About Thomas Nickell
Twenty year-old Thomas Nickell continues to garner praise for his strong interpretations and insightful readings of some of the piano’s most demanding literature. An array of accolades mark the progress of his career, among them his having been named a Young Steinway Artist. Selection for the prestigious honor—one shared by less than eighty other pianists throughout the world—came to Nickell at fifteen, a year before he was even able to accept it, because of the minimum age requirement of sixteen years.
His affiliation with Steinway also included his being selected to be a part of the Steinway & Sons Spirio library of great artists, which includes his performance of solo preludes by Messiaen, in addition to the Schubert Ländler duets with Cosmo Buono.
Continuing to distinguish himself in performances throughout the world, audiences and critics alike credit Nickell with not only an energetic and refined musical presence, but also a sensitivity and ability to interpret that extends well beyond his years. Coaching with Steinway Artist Cosmo Buono, he describes him as having “a keen understanding of the instrument’s possibilities.”
His recital tour last year began in May in Ancona, Italy, where he made his debut with the Orchestra di Ancona under the baton of Maestro Mirco Barani, at the Università Politecnica delle Marche in what proved to be a sold-out performance, with hundreds of people having to be turned away. Two other sold-out concerts were held in Gesi at the Cattedrale di San Settimio Jesi, and the Chiesetta in Portonovo.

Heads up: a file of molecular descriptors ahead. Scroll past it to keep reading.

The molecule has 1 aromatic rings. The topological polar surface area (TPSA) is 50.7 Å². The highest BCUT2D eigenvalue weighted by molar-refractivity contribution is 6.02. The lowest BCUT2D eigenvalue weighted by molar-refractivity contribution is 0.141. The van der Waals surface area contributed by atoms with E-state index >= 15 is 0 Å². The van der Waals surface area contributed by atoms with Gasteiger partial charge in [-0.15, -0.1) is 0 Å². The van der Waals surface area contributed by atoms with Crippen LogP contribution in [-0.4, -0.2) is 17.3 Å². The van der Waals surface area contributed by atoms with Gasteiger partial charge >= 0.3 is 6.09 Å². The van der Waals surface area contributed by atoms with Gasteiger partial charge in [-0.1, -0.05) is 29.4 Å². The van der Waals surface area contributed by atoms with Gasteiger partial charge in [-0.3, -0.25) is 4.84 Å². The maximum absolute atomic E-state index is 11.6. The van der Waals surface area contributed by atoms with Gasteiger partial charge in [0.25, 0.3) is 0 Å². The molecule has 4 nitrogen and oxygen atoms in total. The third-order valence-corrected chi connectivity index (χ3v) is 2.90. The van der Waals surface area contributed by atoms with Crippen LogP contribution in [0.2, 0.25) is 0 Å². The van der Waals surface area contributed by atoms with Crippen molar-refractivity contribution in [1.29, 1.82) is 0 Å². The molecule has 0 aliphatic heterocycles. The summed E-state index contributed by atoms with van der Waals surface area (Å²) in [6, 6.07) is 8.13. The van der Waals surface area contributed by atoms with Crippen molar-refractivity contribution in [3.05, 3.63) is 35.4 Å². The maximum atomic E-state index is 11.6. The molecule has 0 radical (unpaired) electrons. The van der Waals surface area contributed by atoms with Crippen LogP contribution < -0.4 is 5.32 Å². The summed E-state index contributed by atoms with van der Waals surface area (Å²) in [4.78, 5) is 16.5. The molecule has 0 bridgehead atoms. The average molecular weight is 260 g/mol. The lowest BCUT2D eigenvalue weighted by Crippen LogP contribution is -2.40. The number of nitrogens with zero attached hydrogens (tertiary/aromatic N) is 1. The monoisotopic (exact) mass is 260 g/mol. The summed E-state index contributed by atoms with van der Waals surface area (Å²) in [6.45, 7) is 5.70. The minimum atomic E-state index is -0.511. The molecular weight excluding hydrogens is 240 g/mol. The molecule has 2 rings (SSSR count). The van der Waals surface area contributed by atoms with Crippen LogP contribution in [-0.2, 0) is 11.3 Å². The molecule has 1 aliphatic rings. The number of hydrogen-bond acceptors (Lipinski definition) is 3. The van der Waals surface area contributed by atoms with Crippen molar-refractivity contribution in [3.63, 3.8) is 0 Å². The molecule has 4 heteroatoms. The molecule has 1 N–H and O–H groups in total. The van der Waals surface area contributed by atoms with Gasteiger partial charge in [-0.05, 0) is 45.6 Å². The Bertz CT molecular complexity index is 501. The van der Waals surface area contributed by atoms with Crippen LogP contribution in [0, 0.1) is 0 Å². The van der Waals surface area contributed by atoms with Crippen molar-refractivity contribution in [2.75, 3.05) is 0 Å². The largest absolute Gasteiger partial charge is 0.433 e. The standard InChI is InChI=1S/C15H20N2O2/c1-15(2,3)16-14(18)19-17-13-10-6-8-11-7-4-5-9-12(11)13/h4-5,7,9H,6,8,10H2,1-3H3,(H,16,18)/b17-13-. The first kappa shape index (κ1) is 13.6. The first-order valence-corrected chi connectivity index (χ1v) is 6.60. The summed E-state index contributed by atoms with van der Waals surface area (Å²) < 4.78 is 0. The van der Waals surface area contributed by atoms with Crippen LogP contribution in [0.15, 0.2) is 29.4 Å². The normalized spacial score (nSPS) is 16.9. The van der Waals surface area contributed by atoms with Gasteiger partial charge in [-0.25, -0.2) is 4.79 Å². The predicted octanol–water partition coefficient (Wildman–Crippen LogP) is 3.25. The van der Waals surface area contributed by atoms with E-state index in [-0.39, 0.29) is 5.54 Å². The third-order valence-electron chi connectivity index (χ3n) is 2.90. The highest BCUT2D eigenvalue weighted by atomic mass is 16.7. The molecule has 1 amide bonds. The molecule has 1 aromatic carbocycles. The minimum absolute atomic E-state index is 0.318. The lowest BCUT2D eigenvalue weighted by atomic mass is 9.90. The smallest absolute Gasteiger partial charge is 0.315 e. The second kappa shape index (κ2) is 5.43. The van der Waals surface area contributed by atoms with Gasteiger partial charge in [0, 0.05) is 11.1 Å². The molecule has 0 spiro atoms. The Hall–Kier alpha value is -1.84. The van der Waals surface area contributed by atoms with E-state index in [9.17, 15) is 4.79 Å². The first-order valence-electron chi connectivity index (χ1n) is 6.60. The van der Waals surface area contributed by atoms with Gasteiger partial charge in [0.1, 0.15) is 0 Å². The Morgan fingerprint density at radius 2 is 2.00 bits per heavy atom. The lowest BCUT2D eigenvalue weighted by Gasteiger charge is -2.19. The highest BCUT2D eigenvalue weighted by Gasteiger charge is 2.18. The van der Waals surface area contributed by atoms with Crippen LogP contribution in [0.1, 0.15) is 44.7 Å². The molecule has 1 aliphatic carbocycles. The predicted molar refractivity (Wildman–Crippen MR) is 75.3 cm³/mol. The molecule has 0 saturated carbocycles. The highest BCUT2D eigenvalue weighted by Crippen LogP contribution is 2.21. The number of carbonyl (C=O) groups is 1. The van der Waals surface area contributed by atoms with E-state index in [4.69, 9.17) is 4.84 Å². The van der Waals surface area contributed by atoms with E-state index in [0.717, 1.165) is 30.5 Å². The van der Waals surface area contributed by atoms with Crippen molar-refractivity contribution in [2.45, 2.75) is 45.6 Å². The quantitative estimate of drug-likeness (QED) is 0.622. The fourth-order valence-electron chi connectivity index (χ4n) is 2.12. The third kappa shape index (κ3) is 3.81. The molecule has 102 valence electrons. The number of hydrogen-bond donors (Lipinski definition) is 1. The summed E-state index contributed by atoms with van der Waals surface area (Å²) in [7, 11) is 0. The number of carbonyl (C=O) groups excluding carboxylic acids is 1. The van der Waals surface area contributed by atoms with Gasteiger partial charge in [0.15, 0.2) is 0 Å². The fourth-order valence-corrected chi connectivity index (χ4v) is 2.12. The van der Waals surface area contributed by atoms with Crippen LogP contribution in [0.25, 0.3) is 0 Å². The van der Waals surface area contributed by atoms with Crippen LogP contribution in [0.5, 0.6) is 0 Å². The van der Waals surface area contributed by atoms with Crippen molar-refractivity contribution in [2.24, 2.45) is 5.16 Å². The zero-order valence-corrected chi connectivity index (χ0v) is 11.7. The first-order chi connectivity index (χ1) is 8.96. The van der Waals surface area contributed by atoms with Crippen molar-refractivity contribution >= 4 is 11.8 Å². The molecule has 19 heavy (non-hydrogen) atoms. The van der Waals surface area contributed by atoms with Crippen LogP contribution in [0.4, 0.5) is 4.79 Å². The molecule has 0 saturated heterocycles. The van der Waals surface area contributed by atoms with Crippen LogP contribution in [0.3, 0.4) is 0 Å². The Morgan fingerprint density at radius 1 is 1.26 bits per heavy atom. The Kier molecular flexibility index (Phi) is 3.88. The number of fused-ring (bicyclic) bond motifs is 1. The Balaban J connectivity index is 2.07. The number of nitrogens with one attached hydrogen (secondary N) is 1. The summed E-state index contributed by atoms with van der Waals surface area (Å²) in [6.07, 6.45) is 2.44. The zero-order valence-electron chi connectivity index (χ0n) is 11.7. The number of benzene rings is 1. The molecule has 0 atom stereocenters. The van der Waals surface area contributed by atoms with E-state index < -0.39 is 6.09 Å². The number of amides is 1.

He continued his summer with Orchestra of the Swan and three July recitals in the United Kingdom, with critics describing him as “a player’s player and composer” following his debut at the Lichfield Festival. These performances completed a year with Maestro Curtis and OOTS that not only began with a US and Carnegie Hall debut, but also included the US premiere of British composer David Matthews’ Piano Concerto, Op. 111. Nickell had premiered the work in London the previous year at Kings Place.
Recent performances include a concert in Boston under the auspices of Mayor Marty J. Walsh and Julie Burros, the City’s Chief of Arts and Culture; upcoming performances in Chicago with the Oistrakh Symphony under the baton of Mina Zikri; as well as his Zankell Hall at Carnegie Hall debut with the Oistrakh this past June.
Nickell has had his compositions performed in Europe, Asia, and the United States. His Italian tour included the premiere of two new works: “Forest Scenes” for flute and piano, written for Beatrice Petrocchi, and “Love and Harmony,” based on a poem by William Blake for four-part unaccompanied chorus. He is currently enrolled at the New School, Mannes College of Music in New York, with a double major in Piano Performance and Composition.